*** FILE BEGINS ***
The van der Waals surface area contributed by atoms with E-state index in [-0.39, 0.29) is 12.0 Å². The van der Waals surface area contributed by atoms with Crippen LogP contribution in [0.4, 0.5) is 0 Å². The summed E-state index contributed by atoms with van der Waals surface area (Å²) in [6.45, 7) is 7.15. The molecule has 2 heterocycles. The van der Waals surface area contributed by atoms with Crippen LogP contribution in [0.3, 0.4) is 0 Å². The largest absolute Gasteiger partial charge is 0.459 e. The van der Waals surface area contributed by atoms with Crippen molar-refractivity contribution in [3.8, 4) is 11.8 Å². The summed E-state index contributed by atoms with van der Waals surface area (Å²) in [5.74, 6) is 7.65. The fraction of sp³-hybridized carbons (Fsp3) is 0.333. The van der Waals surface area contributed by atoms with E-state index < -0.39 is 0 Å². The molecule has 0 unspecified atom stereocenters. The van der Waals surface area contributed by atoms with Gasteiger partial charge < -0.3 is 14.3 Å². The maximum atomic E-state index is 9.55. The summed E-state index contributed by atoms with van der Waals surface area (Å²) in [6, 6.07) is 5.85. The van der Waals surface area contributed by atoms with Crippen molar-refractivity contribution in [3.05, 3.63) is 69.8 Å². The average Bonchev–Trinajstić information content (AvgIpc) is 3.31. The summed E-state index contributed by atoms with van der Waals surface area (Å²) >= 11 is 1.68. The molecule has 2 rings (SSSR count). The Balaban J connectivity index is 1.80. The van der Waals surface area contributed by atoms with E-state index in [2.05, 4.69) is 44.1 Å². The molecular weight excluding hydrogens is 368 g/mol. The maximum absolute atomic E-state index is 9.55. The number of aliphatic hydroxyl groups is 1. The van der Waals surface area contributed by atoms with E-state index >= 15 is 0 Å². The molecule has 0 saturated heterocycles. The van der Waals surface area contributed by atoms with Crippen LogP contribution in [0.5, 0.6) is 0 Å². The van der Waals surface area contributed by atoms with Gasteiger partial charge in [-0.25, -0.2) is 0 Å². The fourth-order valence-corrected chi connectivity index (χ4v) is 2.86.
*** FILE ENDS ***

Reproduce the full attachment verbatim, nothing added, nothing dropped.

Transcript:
The van der Waals surface area contributed by atoms with E-state index in [-0.39, 0.29) is 12.0 Å². The van der Waals surface area contributed by atoms with Crippen LogP contribution in [0.4, 0.5) is 0 Å². The summed E-state index contributed by atoms with van der Waals surface area (Å²) in [6.45, 7) is 7.15. The molecule has 2 heterocycles. The van der Waals surface area contributed by atoms with Crippen LogP contribution in [0.3, 0.4) is 0 Å². The largest absolute Gasteiger partial charge is 0.459 e. The van der Waals surface area contributed by atoms with Crippen molar-refractivity contribution in [3.8, 4) is 11.8 Å². The summed E-state index contributed by atoms with van der Waals surface area (Å²) in [5.74, 6) is 7.65. The fraction of sp³-hybridized carbons (Fsp3) is 0.333. The van der Waals surface area contributed by atoms with E-state index < -0.39 is 0 Å². The molecule has 0 unspecified atom stereocenters. The van der Waals surface area contributed by atoms with Gasteiger partial charge < -0.3 is 14.3 Å². The maximum atomic E-state index is 9.55. The summed E-state index contributed by atoms with van der Waals surface area (Å²) in [6, 6.07) is 5.85. The van der Waals surface area contributed by atoms with Crippen molar-refractivity contribution in [3.05, 3.63) is 69.8 Å². The average Bonchev–Trinajstić information content (AvgIpc) is 3.31. The summed E-state index contributed by atoms with van der Waals surface area (Å²) >= 11 is 1.68. The molecule has 2 rings (SSSR count). The Balaban J connectivity index is 1.80. The van der Waals surface area contributed by atoms with E-state index in [2.05, 4.69) is 44.1 Å². The molecular weight excluding hydrogens is 368 g/mol. The maximum absolute atomic E-state index is 9.55. The number of aliphatic hydroxyl groups is 1. The van der Waals surface area contributed by atoms with E-state index >= 15 is 0 Å². The molecule has 0 saturated heterocycles. The van der Waals surface area contributed by atoms with Crippen LogP contribution in [0.5, 0.6) is 0 Å². The van der Waals surface area contributed by atoms with Gasteiger partial charge in [-0.25, -0.2) is 0 Å². The fourth-order valence-corrected chi connectivity index (χ4v) is 2.86.